-that the science of this world, having united itself into a great force, has, especially in the past century, examined everything heavenly that has been bequeathed to us in sacred books, and, after hard analysis, the learned ones of this world have absolutely nothing left of what was once holy. But they have examined parts and missed the whole, and their blindness is even worthy of wonder

-God did not exist, he would have to be invented: S’il n’existait pas Dieu, il faudrait l’inventer.[130] And man has, indeed, invented God. And the strange thing, the wonder would not be that God really exists, the wonder is that such a notion—the notion of the necessity of God—could creep into the head of such a wild and wicked animal as man—so holy, so moving, so wise a notion, which does man such great honor

-: I have a childlike conviction that the sufferings will be healed and smoothed over, that the whole offensive comedy of human contradictions will disappear like a pitiful mirage, a vile concoction of man’s Euclidean mind, feeble and puny as an atom, and that ultimately, at the world’s finale, in the moment of eternal harmony, there will occur and be revealed something so precious that it will suffice for all hearts, to allay all indignation, to redeem all human villainy, all bloodshed; it will suffice not only to make forgiveness possible, but also to justify everything that has happened with men—

-imagine that you yourself are building the edifice of human destiny with the object of making people happy in the finale, of giving them peace and rest at last, but for that you must inevitably and unavoidably torture just one tiny creature, that same child who was beating her chest with her little fist, and raise your edifice on the foundation of her unrequited tears—would you agree to be the architect on such conditions? Tell me the truth.”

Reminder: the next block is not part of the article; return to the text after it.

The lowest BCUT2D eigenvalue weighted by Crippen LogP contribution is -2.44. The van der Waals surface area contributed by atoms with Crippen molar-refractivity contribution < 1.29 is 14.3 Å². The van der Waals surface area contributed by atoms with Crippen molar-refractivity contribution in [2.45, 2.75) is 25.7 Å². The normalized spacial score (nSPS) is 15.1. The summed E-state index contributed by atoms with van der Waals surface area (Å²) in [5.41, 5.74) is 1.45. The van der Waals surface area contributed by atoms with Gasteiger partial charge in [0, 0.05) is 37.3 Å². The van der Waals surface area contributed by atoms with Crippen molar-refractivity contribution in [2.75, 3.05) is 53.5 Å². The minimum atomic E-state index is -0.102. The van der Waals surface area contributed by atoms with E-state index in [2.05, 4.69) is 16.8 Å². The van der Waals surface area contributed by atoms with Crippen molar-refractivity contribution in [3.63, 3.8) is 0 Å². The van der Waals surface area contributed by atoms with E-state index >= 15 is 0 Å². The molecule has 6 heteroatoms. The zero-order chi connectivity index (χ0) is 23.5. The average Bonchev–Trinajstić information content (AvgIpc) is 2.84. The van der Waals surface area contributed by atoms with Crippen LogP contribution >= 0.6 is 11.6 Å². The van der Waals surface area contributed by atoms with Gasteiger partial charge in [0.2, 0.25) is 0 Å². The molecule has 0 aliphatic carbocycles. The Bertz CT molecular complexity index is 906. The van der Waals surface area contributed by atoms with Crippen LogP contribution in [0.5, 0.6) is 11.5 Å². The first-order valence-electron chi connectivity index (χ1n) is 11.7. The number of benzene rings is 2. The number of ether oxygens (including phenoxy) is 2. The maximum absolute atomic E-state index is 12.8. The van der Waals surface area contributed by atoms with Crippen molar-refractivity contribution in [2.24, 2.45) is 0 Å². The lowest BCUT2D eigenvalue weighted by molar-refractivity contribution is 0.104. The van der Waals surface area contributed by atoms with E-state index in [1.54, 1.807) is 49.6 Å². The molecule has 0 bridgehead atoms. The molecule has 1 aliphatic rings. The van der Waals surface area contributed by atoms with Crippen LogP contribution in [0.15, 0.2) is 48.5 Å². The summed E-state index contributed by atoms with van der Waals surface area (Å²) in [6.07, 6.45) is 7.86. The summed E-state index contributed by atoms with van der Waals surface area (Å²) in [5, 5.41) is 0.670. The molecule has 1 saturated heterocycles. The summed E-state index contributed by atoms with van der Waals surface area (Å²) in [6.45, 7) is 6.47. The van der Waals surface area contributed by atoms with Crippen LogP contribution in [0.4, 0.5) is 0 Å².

-In this you were right. For the mystery of man’s being is not only in living, but in what one lives for. Without a firm idea of what he lives for, man will not consent to live and will sooner destroy himself than remain on earth, even if there is bread all around him. That is so, but what came of it? Instead of taking over men’s freedom, you increased it still more for them!

-My life is coming to an end, I know and sense it, but I feel with every day that is left me how my earthly life is already touching a new, infinite, unknown, but swift-approaching life, anticipating which my soul trembles with rapture, my mind is radiant, and my heart weeps joyfully .

-For all men in our age are separated into units, each seeks seclusion in his own hole, each withdraws from the others, hides himself, and hides what he has, and ends by pushing himself away from people and pushing people away from himself. He accumulates wealth in solitude, thinking: how strong, how secure I am now; and does not see, madman as he is, that the more he accumulates, the more he sinks into suicidal impotence.

-What is hell?” And I answer thus: “The suffering of being no longer able to love.”[21

-It was as if threads from all those innumerable worlds of God all came together in his soul, and it was trembling all over, “touching other worlds.” He wanted to forgive everyone and for everything, and to ask forgiveness, oh, not for himself! but for all and for everything, “as others are asking for me,” rang again in his soul. But witheach moment he felt clearly and almost tangibly something as firm and immovable as this heavenly vault descend into his soul. Some sort of idea, as it were, was coming to reign in his mind—now for the whole of his life and unto ages of ages. He fell to the earth a weak youth and rose up a fighter, steadfast for the rest of his life, and he knew it and felt it suddenly, in that very moment of his ecstasy. Never, never in all his life would Alyosha forget that moment. “Someone visited my soul in that hour,” he would say afterwards, with firm belief in his words . . . Three days later he left the monastery, which was also in accordance with the words of his late elder, who had bidden him to “sojourn in the world.”